Plugin for routing parallel tracks


I have to route a design with 100+ tracks running side by side without crossings from one connector to the next. Is there a plugin which does this with respect to the track clearance?

If I do that by hand, the proposed track will linger around somewhere and not stay as close as possible to its neighbour, generating gaps and kinks, especially if the end point is not on a straight line but around ‘some corners’. I need a tool which routes the tracks side by side respecting the vias and edges and the clearance. One track should stick to the neighbour as my dog sticks to my foot, well most of the time.

Thank you

Don’t know if there is a plugin but I would start drawing one track, copy it, select both, copy again and so on. The seventh copy gives already 128 tracks. You can set the grid such that the gap fits.

  1. Draw a single track (can have some corners).
  2. Select it by dragging a box around it.
  3. [Ctrl + T] or select Create Array from the right mouse button popup menu.
  4. Enter some parameters.

Here is an old experiment I did by using block copy and paste to make lots of similar tracks.

One of the key points is that after those copied or array’d tracks have been connected to your connector, then they will get the net names of those connector pins, and the Interactive Router then will keep track of your clearances.

Euhm, You do have a schematic for this I hope?
It is a very bad Idea to try to do this without a schematic and a proper netlist.

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There is no plugin for doing such thing and current plugin API doesn’t support such interactive actions at the moment. Your best bet is using copy or array feature like others described.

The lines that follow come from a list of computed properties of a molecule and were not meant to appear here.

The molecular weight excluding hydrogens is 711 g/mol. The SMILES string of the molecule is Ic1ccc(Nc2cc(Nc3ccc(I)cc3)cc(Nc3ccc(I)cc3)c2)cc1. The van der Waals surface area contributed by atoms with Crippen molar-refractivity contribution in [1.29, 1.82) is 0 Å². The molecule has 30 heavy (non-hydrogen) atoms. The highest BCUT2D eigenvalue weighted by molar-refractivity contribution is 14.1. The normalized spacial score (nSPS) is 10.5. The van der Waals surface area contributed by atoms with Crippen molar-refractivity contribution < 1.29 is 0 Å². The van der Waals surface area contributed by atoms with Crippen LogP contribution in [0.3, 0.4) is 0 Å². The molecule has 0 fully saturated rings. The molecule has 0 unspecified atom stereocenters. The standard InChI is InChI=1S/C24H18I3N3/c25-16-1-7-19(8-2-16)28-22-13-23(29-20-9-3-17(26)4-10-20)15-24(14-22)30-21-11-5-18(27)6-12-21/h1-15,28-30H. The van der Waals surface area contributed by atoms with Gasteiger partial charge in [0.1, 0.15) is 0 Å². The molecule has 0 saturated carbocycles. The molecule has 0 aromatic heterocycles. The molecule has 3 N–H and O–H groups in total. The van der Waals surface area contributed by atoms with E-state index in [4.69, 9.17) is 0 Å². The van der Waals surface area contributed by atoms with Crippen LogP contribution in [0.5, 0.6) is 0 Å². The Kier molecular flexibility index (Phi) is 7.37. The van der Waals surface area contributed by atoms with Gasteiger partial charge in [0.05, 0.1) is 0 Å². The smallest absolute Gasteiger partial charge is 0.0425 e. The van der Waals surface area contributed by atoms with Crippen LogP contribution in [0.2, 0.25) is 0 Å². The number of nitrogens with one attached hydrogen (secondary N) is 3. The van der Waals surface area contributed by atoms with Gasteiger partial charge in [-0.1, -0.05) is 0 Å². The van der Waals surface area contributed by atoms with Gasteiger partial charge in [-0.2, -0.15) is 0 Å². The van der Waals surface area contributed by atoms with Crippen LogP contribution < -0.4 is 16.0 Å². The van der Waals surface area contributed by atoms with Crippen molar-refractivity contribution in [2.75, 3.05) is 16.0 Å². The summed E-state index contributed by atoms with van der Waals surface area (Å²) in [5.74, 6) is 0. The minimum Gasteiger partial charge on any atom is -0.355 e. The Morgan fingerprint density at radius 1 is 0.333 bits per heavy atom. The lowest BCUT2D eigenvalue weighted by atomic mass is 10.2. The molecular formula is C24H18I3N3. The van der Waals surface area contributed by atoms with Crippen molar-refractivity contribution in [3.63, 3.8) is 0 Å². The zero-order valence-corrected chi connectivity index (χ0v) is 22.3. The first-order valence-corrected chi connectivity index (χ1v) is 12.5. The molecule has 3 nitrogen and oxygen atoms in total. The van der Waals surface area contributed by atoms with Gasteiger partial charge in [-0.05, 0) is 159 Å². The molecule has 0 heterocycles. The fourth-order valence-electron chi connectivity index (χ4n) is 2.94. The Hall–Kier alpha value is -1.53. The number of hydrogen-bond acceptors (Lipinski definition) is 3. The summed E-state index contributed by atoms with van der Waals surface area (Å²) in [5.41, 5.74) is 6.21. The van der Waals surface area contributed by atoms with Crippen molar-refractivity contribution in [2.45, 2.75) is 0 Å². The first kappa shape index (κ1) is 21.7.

for parallel tracks around a corner the ‘inner’ lanes are much shorter than the outer ones, copy/paste is no option. This applies to more complicated structures as well.

The interactive Router should have an option ‘keep to your neighbouring track as close as possible’. This is not the routers behaviour. Even if I route track 1 and track 100, leaving an ‘canal’ in between I cannot ‘force’ the interactive router to squeeze in the 98 remaining tracks, it is wasting space so they wont fit.

Ok, thx for the fine software, it is useable nonetheless.


At some point I’d think with that many tracks the push/shove function would have to get them as close together as possible.


Can you give us a screenshot to clarify what you want?
Especially relative position of the connectors and what the corners look like.
Do you have 45 degree bends, or some other angles?
How important is it to you that track spacing is kept in those 45 degree bends?
Is this for design of a flex cable? Is it single layer,double sided or other?

I don’t know how many tracks the interactive router will push in one go, but I’m still thinking it should be relatively easy to do this with a combination of copy / paste and array and interactive router.

Some other things that help:
Use a custom grid that fit with the trackwidth + clearance you want to use.
Make use of the ability to lock some tracks, so the interactive router won’t move those tracks.

I’ve done a little experiment with two 40 pin connectors, and the result looks like:

It is a bit of a repetitive job. I tried to copy and then merge sections, but Pcbnew / Edit / Cleanup Tracks and Vias does not work as good as I hoped.

The interactive router happily shoves all 40 track segments in one go, so that’s a plus.

Another function that really would have been handy is the ability to move one of the connectors, and then stretch all attached tracks.